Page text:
Carriers remit $5.57b yearly from ticket sales in Nigeria

Lagos airportNo fewer than 27 foreign airlines flying into Nigeria are remitting over $5.556 billion yearly from the sales of ticket, an aviation expert, President of Sabre Network (West Africa), Gbenga Olowo,has said.

He noted that out of the 48,433 seats available in the international weekly flights from four airports in Lagos, Abuja, Port Harcourt and Kano, Arik Air controls only 3,889.

Olowo lamented that Nigeria had not been able to reciprocate traffic rights to most of the partnering countries. According to him, “this has resulted in huge negative balance of trade against Nigeria. This has brought about capital flight. It has put strong pressure on the naira by weakening the exchange rate.

This aids unemployment as Nigerian airlines’ growth remains stunted.” Olowo, who said that African Airlines had been regarded as too small, weak and fragmented, said that the option for them was to come out of the woods and merge or consolidate. The president urged the Federal Government to reverse all Bilateral Air Services Agreement (BASA) and the negative balance of trade.

He explained that the bilateral, multi-lateral, three layers of air services agreements and open skies agreement, which Nigeria entered into, had created a window of opportunity for foreign carriers to come to Nigeria from multiple points. Olowo said that the multiple points entry by foreign carriers had eroded the operational capacity of the domestic airlines. He noted the objective of the balance of trade had not been achieved.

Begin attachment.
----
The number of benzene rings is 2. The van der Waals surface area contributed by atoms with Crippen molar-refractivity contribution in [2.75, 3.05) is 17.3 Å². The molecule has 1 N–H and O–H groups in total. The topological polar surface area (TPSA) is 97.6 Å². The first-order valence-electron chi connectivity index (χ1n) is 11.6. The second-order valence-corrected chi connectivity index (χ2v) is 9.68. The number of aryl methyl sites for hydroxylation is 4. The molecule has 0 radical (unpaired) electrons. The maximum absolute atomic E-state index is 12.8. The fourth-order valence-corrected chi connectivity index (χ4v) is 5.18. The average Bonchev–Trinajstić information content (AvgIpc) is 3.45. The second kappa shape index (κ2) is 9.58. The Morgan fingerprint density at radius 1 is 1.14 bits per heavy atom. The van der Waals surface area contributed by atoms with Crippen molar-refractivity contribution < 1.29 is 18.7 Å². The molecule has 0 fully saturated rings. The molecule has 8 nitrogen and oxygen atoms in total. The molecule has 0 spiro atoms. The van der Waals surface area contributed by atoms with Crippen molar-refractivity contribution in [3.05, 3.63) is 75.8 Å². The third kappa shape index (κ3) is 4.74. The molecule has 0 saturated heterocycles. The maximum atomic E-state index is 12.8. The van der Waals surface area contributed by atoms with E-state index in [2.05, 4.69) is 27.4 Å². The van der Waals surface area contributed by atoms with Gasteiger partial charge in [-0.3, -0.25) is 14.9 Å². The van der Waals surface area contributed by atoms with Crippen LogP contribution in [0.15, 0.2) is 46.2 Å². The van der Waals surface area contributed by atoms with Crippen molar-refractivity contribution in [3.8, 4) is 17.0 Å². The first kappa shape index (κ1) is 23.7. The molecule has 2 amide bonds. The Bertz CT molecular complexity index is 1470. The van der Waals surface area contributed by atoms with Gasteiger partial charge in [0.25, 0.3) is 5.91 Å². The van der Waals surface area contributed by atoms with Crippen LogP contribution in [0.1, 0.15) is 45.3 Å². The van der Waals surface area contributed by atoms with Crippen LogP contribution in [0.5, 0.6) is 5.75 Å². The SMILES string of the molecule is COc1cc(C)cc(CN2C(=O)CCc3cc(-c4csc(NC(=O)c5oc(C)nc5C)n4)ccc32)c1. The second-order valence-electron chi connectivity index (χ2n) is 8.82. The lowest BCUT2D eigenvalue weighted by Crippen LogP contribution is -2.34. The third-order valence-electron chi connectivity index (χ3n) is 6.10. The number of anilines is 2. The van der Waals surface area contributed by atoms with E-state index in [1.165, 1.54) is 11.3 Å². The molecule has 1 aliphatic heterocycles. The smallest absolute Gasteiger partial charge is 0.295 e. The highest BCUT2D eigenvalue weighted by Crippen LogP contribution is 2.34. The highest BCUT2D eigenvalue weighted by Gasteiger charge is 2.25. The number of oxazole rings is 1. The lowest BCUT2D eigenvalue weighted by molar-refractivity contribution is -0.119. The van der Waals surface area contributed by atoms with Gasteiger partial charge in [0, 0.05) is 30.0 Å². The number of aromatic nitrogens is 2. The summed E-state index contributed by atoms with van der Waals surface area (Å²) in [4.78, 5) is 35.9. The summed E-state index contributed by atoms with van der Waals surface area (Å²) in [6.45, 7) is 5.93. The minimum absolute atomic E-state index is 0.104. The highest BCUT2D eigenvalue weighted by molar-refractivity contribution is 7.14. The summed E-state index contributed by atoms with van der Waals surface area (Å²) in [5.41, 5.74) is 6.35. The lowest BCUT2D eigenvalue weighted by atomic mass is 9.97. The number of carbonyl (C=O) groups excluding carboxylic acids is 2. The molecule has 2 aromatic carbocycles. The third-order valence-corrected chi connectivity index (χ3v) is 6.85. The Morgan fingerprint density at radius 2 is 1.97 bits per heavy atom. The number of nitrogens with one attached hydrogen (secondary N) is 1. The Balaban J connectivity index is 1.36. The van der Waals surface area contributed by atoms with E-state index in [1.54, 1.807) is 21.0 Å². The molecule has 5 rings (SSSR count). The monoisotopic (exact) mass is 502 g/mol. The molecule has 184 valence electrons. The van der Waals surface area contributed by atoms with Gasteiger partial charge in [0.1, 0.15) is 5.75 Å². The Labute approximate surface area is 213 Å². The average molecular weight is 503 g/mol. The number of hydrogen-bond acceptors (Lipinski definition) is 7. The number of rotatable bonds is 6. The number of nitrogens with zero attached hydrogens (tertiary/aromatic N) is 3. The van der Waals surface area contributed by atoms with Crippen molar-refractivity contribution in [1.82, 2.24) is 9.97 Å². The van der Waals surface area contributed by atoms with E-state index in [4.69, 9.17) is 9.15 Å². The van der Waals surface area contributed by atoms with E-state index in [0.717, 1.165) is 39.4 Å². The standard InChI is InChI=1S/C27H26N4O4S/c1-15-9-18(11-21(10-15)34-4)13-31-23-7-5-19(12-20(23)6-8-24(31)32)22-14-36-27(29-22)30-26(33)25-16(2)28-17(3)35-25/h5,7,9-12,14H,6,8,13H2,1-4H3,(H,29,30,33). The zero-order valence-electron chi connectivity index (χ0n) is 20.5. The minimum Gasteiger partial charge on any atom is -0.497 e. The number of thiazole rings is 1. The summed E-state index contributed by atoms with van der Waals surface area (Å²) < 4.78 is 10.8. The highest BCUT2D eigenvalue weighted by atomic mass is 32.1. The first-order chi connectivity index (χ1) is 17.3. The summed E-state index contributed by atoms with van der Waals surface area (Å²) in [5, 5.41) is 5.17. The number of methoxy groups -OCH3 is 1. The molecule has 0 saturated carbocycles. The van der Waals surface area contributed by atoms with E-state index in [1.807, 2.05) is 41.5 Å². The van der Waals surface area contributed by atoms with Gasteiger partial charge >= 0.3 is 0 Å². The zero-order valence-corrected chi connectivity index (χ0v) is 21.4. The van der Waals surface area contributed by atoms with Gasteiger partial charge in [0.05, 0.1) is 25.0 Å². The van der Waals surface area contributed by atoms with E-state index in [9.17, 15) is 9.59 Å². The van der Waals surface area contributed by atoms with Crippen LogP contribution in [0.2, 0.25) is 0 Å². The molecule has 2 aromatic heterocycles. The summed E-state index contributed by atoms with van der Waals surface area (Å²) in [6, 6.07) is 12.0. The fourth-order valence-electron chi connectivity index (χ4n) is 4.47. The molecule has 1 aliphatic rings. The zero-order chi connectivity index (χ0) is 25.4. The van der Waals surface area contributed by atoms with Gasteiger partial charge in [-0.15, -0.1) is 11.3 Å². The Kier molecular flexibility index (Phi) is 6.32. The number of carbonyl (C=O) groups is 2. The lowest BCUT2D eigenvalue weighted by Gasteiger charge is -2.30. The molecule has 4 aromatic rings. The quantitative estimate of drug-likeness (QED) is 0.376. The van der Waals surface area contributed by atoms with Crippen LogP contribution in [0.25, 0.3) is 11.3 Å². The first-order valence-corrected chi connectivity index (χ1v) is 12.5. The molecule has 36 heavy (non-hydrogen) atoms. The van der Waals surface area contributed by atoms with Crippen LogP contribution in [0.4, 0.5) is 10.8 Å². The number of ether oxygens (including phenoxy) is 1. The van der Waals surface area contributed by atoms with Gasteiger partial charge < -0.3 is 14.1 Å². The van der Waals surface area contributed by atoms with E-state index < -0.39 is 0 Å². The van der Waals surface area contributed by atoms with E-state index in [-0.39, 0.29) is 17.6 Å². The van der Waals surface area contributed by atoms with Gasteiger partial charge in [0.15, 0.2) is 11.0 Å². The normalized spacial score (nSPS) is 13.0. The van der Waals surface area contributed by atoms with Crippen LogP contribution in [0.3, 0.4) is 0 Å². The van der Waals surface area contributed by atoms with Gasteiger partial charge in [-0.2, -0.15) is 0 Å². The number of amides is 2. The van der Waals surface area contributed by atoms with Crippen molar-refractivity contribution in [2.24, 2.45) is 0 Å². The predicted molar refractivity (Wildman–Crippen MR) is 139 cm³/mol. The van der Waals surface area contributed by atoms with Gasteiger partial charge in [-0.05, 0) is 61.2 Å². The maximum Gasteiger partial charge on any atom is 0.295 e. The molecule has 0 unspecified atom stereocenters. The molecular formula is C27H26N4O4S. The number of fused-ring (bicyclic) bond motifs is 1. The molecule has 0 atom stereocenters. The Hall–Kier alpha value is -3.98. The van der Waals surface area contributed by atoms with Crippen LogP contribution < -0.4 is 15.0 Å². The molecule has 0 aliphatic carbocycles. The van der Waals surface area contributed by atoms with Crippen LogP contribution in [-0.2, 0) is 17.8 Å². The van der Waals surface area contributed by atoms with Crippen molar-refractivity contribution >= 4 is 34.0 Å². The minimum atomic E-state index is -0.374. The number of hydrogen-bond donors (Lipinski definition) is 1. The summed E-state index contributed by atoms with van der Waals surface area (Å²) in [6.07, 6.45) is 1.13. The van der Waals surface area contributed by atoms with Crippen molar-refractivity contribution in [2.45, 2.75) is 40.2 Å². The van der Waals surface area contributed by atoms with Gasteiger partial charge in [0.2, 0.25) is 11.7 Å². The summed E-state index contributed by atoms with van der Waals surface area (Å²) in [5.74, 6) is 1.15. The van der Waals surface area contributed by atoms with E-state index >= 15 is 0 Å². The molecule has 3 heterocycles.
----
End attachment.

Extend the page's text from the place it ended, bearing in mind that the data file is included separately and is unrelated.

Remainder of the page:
In a paper he delivered at the 10th African Air Transport Safety & Security Summit, held in Accra, Ghana, with theme: “Building Strong Carriers in Africa: A case study of Nigeria,” Olowo explained that the era of stand-alone was no longer realistic as airlines all over the world are partnering, merging and consolidating to be profitable.

He added regional integration, bridging infra-structure gap (ICT, power, transport, water & sanitation) were the key to sustaining profitable airlines on the continent. Olowo stressed that Nigeria and, indeed, African airlines, must collaborate to succeed.

He said: “Africa only holds about three per cent of passenger traffic and about two per cent of cargo in the global air transport equation.

The share of (the global) market African airlines have is diminishing. African airlines are mainly small, weak and under capitalised with poor management.

“Twenty-five years ago, there were close to 50 African carriers that were members of International Air Transport Association (IATA); that number has now dwindled to about 20.

“Investments in fuel-efficient aircraft are among the reasons for a 1.7 per cent improvement in fuel efficiency the industry has seen lately.” He added that LAM Mozambique, Air Rwanda, Kenya Airways and Ethiopian Airways had embarked on aircraft modernization by acquiring new models , including the fuel efficient Boeing 787 Dreamliner.



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